The FBI sent out a PSA just over a month ago warning us all about the risks of car hacking, but drivers in Michigan may not have to worry about that too much after all. If two new bills pass through the state’s Senate, hackers of electronic vehicle systems could face a sentence of up to life in prison.
According to reports by Automotive News, these are the first of several bills on car hacking expected to make it into the Michigan Senate. If passed, it would become a felony for a person to “intentionally access or cause access to be made to an electronic system of a motor vehicle to willfully destroy, damage, impair, alter or gain unauthorized control of the motor vehicle.”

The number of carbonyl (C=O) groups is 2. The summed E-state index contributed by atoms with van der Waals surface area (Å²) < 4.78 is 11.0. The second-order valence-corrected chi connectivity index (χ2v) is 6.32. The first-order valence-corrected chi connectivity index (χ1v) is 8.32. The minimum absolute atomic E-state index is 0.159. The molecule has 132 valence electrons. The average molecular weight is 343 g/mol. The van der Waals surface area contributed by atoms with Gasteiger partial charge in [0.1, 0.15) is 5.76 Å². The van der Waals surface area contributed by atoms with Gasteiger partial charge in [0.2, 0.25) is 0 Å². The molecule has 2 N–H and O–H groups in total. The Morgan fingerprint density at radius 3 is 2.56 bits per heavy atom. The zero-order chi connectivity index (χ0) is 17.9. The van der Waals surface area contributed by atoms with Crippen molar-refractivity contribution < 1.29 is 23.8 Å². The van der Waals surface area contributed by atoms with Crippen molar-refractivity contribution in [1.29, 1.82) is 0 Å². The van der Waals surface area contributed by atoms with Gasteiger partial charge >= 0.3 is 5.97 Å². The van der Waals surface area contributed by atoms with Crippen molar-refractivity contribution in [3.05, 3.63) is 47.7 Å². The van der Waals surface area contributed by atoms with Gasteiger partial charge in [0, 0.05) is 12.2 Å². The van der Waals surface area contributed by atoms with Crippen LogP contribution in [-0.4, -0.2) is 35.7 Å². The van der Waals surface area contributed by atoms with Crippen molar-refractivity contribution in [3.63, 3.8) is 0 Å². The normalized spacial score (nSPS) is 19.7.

The hacking proposals, Senate Bills 927 and 928, went to the Senate’s judiciary committee. Automotive News cited Sen. Mike Kowall, a sponsor of the bills, as saying he wants to be “proactive on this and try to keep up with technology” rather than waiting for something bad to happen. From Automotive News:
“I hope that we never have to use it,” Kowall said. “That’s why the penalties are what they are. The potential for severe injury and death are pretty high.”
When viewing hacking in that context, it’s also important to remember that not all hacking is dangerous. According to the PSA sent out by the FBI, the biggest hacks can be done at slower speeds—at 10 to 15 mph, hackers can shut down engines, control steering and disable brakes. At any speed, hackers can take over door locks, turn signals, tachometers, radios, HVACs and GPS systems.
With the recall of 1.4 million Fiat Chrysler vehicles in 2015, there’s no doubt that car hacking is real. Whether or not hacking will be punishable by life in prison—at least, in Michigan—it looks as if we’ll find out soon.